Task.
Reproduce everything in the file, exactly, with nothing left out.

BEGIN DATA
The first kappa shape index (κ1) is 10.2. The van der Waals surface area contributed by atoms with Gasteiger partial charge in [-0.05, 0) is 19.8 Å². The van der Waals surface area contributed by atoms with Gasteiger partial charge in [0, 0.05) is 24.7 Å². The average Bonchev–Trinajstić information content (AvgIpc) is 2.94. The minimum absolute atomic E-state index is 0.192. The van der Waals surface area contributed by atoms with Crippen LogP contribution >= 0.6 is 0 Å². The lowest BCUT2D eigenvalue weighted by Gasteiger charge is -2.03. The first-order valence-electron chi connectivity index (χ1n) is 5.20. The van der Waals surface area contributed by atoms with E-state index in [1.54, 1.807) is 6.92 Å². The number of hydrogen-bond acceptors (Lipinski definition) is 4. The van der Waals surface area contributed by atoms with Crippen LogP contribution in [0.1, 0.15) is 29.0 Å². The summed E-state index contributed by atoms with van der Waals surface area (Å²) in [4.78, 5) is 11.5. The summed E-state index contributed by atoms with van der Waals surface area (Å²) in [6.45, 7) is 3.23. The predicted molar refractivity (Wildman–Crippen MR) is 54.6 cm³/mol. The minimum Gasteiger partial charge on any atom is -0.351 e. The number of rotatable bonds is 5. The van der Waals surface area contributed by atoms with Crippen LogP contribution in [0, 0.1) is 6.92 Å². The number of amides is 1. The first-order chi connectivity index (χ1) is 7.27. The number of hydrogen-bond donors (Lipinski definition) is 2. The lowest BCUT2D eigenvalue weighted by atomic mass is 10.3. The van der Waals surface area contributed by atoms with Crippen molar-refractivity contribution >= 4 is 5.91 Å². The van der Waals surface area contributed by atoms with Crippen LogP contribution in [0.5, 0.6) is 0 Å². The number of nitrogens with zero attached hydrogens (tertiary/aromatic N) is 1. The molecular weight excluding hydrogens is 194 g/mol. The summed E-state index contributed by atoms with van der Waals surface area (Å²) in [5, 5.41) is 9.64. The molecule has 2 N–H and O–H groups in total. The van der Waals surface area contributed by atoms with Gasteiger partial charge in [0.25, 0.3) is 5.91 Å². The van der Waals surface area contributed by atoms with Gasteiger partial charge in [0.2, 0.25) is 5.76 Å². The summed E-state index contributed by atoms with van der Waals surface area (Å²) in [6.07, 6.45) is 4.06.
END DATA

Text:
The first kappa shape index (κ1) is 10.2. The van der Waals surface area contributed by atoms with Gasteiger partial charge in [-0.05, 0) is 19.8 Å². The van der Waals surface area contributed by atoms with Gasteiger partial charge in [0, 0.05) is 24.7 Å². The average Bonchev–Trinajstić information content (AvgIpc) is 2.94. The minimum absolute atomic E-state index is 0.192. The van der Waals surface area contributed by atoms with Crippen LogP contribution >= 0.6 is 0 Å². The lowest BCUT2D eigenvalue weighted by Gasteiger charge is -2.03. The first-order valence-electron chi connectivity index (χ1n) is 5.20. The van der Waals surface area contributed by atoms with E-state index in [1.54, 1.807) is 6.92 Å². The number of hydrogen-bond acceptors (Lipinski definition) is 4. The van der Waals surface area contributed by atoms with Crippen LogP contribution in [0.1, 0.15) is 29.0 Å². The summed E-state index contributed by atoms with van der Waals surface area (Å²) in [4.78, 5) is 11.5. The summed E-state index contributed by atoms with van der Waals surface area (Å²) in [6.45, 7) is 3.23. The predicted molar refractivity (Wildman–Crippen MR) is 54.6 cm³/mol. The minimum Gasteiger partial charge on any atom is -0.351 e. The number of rotatable bonds is 5. The van der Waals surface area contributed by atoms with Crippen LogP contribution in [0, 0.1) is 6.92 Å². The number of amides is 1. The first-order chi connectivity index (χ1) is 7.27. The number of hydrogen-bond donors (Lipinski definition) is 2. The lowest BCUT2D eigenvalue weighted by atomic mass is 10.3. The van der Waals surface area contributed by atoms with Crippen molar-refractivity contribution >= 4 is 5.91 Å². The van der Waals surface area contributed by atoms with Crippen LogP contribution in [0.5, 0.6) is 0 Å². The number of nitrogens with zero attached hydrogens (tertiary/aromatic N) is 1. The molecular weight excluding hydrogens is 194 g/mol. The summed E-state index contributed by atoms with van der Waals surface area (Å²) in [5, 5.41) is 9.64. The molecule has 2 N–H and O–H groups in total. The van der Waals surface area contributed by atoms with Gasteiger partial charge in [0.25, 0.3) is 5.91 Å². The van der Waals surface area contributed by atoms with Gasteiger partial charge in [0.2, 0.25) is 5.76 Å². The summed E-state index contributed by atoms with van der Waals surface area (Å²) in [6.07, 6.45) is 4.06.